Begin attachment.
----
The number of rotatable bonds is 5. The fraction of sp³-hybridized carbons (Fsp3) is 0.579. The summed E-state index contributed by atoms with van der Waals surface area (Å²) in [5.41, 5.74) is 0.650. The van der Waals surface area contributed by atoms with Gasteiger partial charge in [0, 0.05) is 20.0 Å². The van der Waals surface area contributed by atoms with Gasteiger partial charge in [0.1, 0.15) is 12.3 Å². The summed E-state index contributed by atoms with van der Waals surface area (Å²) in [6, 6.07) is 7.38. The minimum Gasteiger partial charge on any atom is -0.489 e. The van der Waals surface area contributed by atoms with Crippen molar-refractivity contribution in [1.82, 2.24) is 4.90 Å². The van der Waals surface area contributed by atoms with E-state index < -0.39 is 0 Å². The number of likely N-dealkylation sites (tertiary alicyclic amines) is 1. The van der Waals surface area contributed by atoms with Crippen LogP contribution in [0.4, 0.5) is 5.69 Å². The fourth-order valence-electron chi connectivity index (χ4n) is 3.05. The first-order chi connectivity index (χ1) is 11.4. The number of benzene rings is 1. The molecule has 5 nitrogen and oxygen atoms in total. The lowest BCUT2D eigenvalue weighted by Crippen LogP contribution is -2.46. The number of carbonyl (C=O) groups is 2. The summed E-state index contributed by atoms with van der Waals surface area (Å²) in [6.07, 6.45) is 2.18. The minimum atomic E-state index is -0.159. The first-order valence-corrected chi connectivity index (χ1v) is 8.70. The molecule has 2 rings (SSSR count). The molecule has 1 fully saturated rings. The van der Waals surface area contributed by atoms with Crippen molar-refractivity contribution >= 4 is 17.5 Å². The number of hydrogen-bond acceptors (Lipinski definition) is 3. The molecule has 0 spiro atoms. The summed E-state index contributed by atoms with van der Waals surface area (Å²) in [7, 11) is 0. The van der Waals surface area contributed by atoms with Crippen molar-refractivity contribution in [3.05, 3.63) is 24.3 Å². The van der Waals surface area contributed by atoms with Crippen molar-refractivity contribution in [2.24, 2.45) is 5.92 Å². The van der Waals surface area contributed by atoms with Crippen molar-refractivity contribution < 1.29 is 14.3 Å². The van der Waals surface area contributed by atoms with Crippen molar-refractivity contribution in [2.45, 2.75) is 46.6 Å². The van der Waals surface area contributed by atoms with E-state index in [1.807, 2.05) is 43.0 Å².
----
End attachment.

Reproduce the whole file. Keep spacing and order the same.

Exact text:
The number of rotatable bonds is 5. The fraction of sp³-hybridized carbons (Fsp3) is 0.579. The summed E-state index contributed by atoms with van der Waals surface area (Å²) in [5.41, 5.74) is 0.650. The van der Waals surface area contributed by atoms with Gasteiger partial charge in [0, 0.05) is 20.0 Å². The van der Waals surface area contributed by atoms with Gasteiger partial charge in [0.1, 0.15) is 12.3 Å². The summed E-state index contributed by atoms with van der Waals surface area (Å²) in [6, 6.07) is 7.38. The minimum Gasteiger partial charge on any atom is -0.489 e. The van der Waals surface area contributed by atoms with Crippen molar-refractivity contribution in [1.82, 2.24) is 4.90 Å². The van der Waals surface area contributed by atoms with E-state index < -0.39 is 0 Å². The number of likely N-dealkylation sites (tertiary alicyclic amines) is 1. The van der Waals surface area contributed by atoms with Crippen LogP contribution in [0.4, 0.5) is 5.69 Å². The fourth-order valence-electron chi connectivity index (χ4n) is 3.05. The first-order chi connectivity index (χ1) is 11.4. The number of benzene rings is 1. The molecule has 5 nitrogen and oxygen atoms in total. The lowest BCUT2D eigenvalue weighted by Crippen LogP contribution is -2.46. The number of carbonyl (C=O) groups is 2. The summed E-state index contributed by atoms with van der Waals surface area (Å²) in [6.07, 6.45) is 2.18. The minimum atomic E-state index is -0.159. The first-order valence-corrected chi connectivity index (χ1v) is 8.70. The molecule has 2 rings (SSSR count). The molecule has 1 fully saturated rings. The van der Waals surface area contributed by atoms with Crippen molar-refractivity contribution >= 4 is 17.5 Å². The number of hydrogen-bond acceptors (Lipinski definition) is 3. The molecule has 0 spiro atoms. The summed E-state index contributed by atoms with van der Waals surface area (Å²) in [7, 11) is 0. The van der Waals surface area contributed by atoms with Crippen molar-refractivity contribution in [3.05, 3.63) is 24.3 Å². The van der Waals surface area contributed by atoms with Crippen molar-refractivity contribution in [2.24, 2.45) is 5.92 Å². The van der Waals surface area contributed by atoms with Crippen molar-refractivity contribution < 1.29 is 14.3 Å². The van der Waals surface area contributed by atoms with Crippen molar-refractivity contribution in [2.45, 2.75) is 46.6 Å². The van der Waals surface area contributed by atoms with E-state index in [1.807, 2.05) is 43.0 Å².